Fred15’s Take on the Area 1 Small Area Plan

What you Need to Know

The City of Fredericksburg updates its comprehensive plan using a “small area plan” model, which allows a deliberate and fine-grained neighborhood approach to City planning. The City planning staff are currently developing a Plan for Area 1, west of I-95, which includes all of Central Park and Celebrate Virginia South. The Plan is under review with the City’s Planning Commission, and is expected to receive its official public hearing in November.

Here is a link to the most recent draft of the Area 1 plan. As written, the plan lays out a bold new direction for Area 1 over the next several decades. Highlights include: 

  • The gradual replacement of big-box retail stores and surface parking lots with a more vertical, dense and urban development pattern
  • A new interstate interchange at Gordon Shelton Blvd. (“Exit 131”) and additional off-ramps from I-95 into Central Park
  • A Special Tourism and Events District centered around the Fredericksburg Nationals ballpark and the Fredericksburg Expo Center
  • The permanent protection of significant green spaces along the Rappahannock River and its tributary streams
  • No new by-right residential development is proposed. Area 1 has no by-right residential capacity remaining as of 2021. The City envisions significant residential growth in the future, however, that residential development would come through developer-initiated rezonings or require special permissions, such as use permits.

This is a radical shift in vision for the entire City west of I-95, and reflects the City planning staff’s concern for the long-term economic viability of the big-box retail industry. Once the anchor of the City’s tax base, Central Park looks more and more like a relic of a bygone era and a threat to drain harm the City’s long-term financial situation. The rise of e-commerce and competition from new brick-and-mortar establishments in the surrounding counties have stunted its growth and begun to devalue the commercial real estate market. Meanwhile, the financial burdens required to maintain such a space-intensive landscape– like stormwater retention, road repaving and wastewater retrofits–are stressing the City budget. If these trends continue, the era of Central Park as the City’s golden goose may be coming to an end.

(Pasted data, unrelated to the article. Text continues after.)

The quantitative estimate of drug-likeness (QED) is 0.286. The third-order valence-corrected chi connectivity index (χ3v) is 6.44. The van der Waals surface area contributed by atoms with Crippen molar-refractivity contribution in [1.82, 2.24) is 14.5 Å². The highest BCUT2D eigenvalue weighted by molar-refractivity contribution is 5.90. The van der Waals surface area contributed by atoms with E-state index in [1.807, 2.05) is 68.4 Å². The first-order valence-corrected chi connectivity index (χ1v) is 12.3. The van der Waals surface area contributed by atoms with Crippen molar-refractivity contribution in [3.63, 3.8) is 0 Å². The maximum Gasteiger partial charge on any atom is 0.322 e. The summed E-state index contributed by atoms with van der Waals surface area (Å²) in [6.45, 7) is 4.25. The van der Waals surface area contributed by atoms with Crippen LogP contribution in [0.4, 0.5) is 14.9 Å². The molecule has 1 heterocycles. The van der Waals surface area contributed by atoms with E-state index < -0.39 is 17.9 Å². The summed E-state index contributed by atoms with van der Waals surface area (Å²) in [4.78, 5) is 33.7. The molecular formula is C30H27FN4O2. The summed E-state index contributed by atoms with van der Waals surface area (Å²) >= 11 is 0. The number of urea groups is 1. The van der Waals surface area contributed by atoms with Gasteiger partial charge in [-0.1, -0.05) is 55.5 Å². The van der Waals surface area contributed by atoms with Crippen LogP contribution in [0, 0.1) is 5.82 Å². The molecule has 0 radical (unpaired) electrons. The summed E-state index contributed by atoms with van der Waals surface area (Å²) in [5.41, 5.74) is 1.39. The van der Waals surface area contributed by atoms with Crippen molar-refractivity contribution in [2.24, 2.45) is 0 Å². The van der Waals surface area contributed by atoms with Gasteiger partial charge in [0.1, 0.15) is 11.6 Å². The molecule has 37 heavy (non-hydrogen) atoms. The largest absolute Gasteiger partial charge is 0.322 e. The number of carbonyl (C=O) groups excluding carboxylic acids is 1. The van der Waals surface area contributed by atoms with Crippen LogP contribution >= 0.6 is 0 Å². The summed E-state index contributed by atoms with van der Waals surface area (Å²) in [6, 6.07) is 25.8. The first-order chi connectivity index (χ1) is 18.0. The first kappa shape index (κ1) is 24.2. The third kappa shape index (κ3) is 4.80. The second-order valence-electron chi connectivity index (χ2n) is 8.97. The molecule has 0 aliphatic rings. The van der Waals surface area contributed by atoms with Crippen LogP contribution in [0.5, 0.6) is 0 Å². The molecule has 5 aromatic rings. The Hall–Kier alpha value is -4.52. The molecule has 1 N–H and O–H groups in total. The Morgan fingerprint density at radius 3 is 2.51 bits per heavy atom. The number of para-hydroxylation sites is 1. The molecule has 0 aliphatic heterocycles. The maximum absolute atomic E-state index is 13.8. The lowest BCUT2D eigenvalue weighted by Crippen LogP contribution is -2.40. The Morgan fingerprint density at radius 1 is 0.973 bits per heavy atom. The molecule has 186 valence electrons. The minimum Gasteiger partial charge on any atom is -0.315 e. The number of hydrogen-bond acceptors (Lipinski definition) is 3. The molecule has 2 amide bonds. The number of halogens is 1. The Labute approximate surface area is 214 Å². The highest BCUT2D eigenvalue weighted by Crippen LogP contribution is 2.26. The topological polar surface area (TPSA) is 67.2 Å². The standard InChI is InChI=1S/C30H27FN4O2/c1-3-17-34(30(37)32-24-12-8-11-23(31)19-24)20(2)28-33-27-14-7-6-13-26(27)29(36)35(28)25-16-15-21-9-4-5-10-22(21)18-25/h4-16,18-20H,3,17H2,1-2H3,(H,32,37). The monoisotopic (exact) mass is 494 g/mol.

Tune in to the Planning Commission’s upcoming meeting on Wednesday, October 13 for a discussion of the Area 1 Plan development.

Fred15’s Take: The Area 1 plan lays out a compelling long-term vision for a more sustainable and financially productive landscape. A more urban environment with a mix of uses and transportation options would help absorb regional growth pressure, support nearby businesses and make this area a more attractive place to live, work and play. If correctly executed, this area of the City has the potential to become a compelling modern alternative to our history-rich downtown. But as the City opens up another access onto I-95, will Area 1 backslide into more sprawl-style development? Does the Plan contain adequate policy prescriptions to ensure that a more sustainable, productive urban vision is realized? We want to know:

  • How will the Plan discourage the creation of more surface parking lots and low-density highway-style development?
  • Once the interstate interchange at “Exit 131” is established, are there protections that can stop the new traffic congestion from paralyzing the City’s nearby arteries and disrupting residents’ quality of life?
  • How can “road diets” play a role in creating a more sustainable and livable Area 1?
  • How will public transit be incorporated in Area 1?

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